Shining a light:
how criminal law impacts the homeless
A Law School-led research collaboration is exploring ways to reduce the criminalisation of homeless and disadvantaged people across the country.
Chief investigator Professor Tamara Walsh said the project was a national comparison of how criminal law affects homeless and disadvantaged people occupying public spaces around Australia.
“We’re looking at the impact of criminal law and police powers in 10 Australian cities spanning every state and territory,” Professor Walsh said.
“It allows us to study the jurisdictions that do things well and compare them to the jurisdictions with high levels of criminalisation of these groups.
“Based on our findings, we’ll make recommendations around how our legal systems can better respond to the needs of homeless and disadvantaged people.”
Funded by the Australian Research Council, the three-year project is the culmination of a decade-long partnership between Professor Walsh and homelessness legal services across Australia.
Partners involved in the project are LawRight, Public Interest Advocacy Centre Ltd, Justice Connect, Street Law Canberra, Hobart Community Legal Service, Street Law Centre WA Incorporated, Darwin Community Legal Service Inc, Townsville Community Legal Service Inc, Welfare Rights Centre SA Inc and Illawarra Legal Centre Inc.
Academic collaborators Professor Luke McNamara (University of New South Wales), Associate Professor Thalia Anthony (University of Technology Sydney) and Associate Professor Julia Quilter (University of Wollongong) are also part of the research team led by Professor Walsh.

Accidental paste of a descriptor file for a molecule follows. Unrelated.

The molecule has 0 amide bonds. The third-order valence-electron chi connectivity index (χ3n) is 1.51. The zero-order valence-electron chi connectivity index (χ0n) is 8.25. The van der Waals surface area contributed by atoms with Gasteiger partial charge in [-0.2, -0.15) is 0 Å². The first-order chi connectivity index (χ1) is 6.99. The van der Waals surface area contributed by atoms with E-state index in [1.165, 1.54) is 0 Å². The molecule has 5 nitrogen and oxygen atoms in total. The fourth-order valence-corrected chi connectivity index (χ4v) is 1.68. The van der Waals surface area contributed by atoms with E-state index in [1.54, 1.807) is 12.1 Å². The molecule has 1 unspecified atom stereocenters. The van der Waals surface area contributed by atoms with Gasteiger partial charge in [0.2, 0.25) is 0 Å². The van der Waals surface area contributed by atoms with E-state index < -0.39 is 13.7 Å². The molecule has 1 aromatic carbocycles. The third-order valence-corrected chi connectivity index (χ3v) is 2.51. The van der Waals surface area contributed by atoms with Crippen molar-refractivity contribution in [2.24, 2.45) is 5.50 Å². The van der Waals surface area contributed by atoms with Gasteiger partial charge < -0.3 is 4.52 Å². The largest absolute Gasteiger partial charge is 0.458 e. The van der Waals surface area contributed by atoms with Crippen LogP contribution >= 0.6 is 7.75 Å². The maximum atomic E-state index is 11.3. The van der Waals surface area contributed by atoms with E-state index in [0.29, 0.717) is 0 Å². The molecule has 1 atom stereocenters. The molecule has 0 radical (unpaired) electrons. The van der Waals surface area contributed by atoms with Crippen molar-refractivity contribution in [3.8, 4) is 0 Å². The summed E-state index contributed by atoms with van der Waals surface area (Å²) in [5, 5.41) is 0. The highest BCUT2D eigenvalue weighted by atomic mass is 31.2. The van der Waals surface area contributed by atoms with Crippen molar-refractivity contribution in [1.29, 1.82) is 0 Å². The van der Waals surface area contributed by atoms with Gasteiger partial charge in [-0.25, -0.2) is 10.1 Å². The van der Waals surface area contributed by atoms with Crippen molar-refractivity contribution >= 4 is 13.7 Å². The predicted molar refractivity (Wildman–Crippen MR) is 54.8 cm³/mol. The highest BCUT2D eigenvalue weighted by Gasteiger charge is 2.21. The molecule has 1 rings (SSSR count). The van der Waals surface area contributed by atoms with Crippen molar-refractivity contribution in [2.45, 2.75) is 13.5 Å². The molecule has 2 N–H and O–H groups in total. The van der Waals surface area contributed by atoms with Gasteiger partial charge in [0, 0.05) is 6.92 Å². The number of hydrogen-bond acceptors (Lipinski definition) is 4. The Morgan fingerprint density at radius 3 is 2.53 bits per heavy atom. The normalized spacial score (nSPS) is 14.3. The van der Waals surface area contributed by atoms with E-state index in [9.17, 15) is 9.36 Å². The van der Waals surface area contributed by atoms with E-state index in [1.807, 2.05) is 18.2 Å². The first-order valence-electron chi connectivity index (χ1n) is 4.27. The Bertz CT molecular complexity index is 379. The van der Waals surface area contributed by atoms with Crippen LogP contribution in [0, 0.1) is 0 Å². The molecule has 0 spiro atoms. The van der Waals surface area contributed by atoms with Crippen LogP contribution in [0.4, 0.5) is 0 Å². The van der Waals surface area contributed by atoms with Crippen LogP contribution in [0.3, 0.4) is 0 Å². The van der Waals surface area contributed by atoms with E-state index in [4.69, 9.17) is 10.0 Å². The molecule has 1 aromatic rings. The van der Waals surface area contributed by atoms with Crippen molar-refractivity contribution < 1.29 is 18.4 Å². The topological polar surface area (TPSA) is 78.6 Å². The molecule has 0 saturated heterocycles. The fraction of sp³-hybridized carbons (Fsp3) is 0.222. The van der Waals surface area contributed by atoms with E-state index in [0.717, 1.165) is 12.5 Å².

To date, the team has interviewed around 180 people experiencing homelessness across Australia, as well as lawyers and magistrates.
Legal services staff have been involved throughout, conducting the interviews with their homeless or at-risk clients and networking with their equivalents in other jurisdictions to share their experiences, concerns and wisdom.
Critically, the research team has already observed a strong link between mental health issues, homelessness and criminalisation.
Professor Walsh said limited mental health support often resulted in people struggling to maintain their tenancies, ultimately landing them in public spaces where they attracted police attention.
She said this outcome placed the police in an “unenviable position” where they felt pressured to act, and this often resulted in vulnerable people ending up behind bars.
“Not only is this punitive method expensive, but it doesn’t make sense from a moral, ethical or rights-based perspective,” she said.
“We believe it’s inappropriate to use the legal system to deal with these complex social, health and economic problems.
“Our partners hope that by shining a light on issues that affect their clients, more resources will be allocated to community legal centres who advocate for people experiencing disadvantage, and that effective legal responses will be developed.”